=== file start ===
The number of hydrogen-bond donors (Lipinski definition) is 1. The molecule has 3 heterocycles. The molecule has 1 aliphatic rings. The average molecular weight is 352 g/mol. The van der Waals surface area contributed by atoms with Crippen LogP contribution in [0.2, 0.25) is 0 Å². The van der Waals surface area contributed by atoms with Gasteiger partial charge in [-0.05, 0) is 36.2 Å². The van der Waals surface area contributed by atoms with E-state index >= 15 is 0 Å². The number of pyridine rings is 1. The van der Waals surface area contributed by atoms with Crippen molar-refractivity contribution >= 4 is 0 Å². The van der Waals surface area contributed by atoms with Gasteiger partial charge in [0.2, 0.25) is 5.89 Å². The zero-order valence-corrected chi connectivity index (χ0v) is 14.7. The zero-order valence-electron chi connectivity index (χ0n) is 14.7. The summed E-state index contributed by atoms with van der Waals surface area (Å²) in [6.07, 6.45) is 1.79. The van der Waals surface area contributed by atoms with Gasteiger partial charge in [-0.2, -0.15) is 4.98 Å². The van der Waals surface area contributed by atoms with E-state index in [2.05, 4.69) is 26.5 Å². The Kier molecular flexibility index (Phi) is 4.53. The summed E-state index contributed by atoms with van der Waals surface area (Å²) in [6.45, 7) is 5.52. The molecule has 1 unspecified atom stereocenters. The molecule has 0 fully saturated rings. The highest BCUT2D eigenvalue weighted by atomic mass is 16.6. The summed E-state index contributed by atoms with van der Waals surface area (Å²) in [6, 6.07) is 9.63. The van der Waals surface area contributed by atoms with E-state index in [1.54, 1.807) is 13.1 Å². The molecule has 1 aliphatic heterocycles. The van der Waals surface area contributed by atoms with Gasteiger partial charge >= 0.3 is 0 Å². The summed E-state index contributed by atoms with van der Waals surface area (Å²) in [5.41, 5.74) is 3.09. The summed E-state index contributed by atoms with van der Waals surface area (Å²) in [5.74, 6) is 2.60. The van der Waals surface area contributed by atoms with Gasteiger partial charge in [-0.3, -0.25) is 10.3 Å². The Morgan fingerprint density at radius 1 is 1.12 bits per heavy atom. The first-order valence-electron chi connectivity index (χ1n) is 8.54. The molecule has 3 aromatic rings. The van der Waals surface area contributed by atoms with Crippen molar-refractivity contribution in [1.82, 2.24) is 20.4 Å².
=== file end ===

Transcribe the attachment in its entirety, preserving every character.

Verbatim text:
The number of hydrogen-bond donors (Lipinski definition) is 1. The molecule has 3 heterocycles. The molecule has 1 aliphatic rings. The average molecular weight is 352 g/mol. The van der Waals surface area contributed by atoms with Crippen LogP contribution in [0.2, 0.25) is 0 Å². The van der Waals surface area contributed by atoms with Gasteiger partial charge in [-0.05, 0) is 36.2 Å². The van der Waals surface area contributed by atoms with E-state index >= 15 is 0 Å². The number of pyridine rings is 1. The van der Waals surface area contributed by atoms with Crippen molar-refractivity contribution >= 4 is 0 Å². The van der Waals surface area contributed by atoms with Gasteiger partial charge in [0.2, 0.25) is 5.89 Å². The zero-order valence-corrected chi connectivity index (χ0v) is 14.7. The zero-order valence-electron chi connectivity index (χ0n) is 14.7. The summed E-state index contributed by atoms with van der Waals surface area (Å²) in [6.07, 6.45) is 1.79. The van der Waals surface area contributed by atoms with Gasteiger partial charge in [-0.2, -0.15) is 4.98 Å². The van der Waals surface area contributed by atoms with E-state index in [2.05, 4.69) is 26.5 Å². The Kier molecular flexibility index (Phi) is 4.53. The summed E-state index contributed by atoms with van der Waals surface area (Å²) in [6.45, 7) is 5.52. The molecule has 1 unspecified atom stereocenters. The molecule has 0 fully saturated rings. The highest BCUT2D eigenvalue weighted by atomic mass is 16.6. The summed E-state index contributed by atoms with van der Waals surface area (Å²) in [6, 6.07) is 9.63. The van der Waals surface area contributed by atoms with E-state index in [1.54, 1.807) is 13.1 Å². The molecule has 1 aliphatic heterocycles. The van der Waals surface area contributed by atoms with Gasteiger partial charge >= 0.3 is 0 Å². The summed E-state index contributed by atoms with van der Waals surface area (Å²) in [5.41, 5.74) is 3.09. The summed E-state index contributed by atoms with van der Waals surface area (Å²) in [5.74, 6) is 2.60. The van der Waals surface area contributed by atoms with Gasteiger partial charge in [-0.3, -0.25) is 10.3 Å². The Morgan fingerprint density at radius 1 is 1.12 bits per heavy atom. The first-order valence-electron chi connectivity index (χ1n) is 8.54. The molecule has 3 aromatic rings. The van der Waals surface area contributed by atoms with Crippen molar-refractivity contribution in [1.82, 2.24) is 20.4 Å².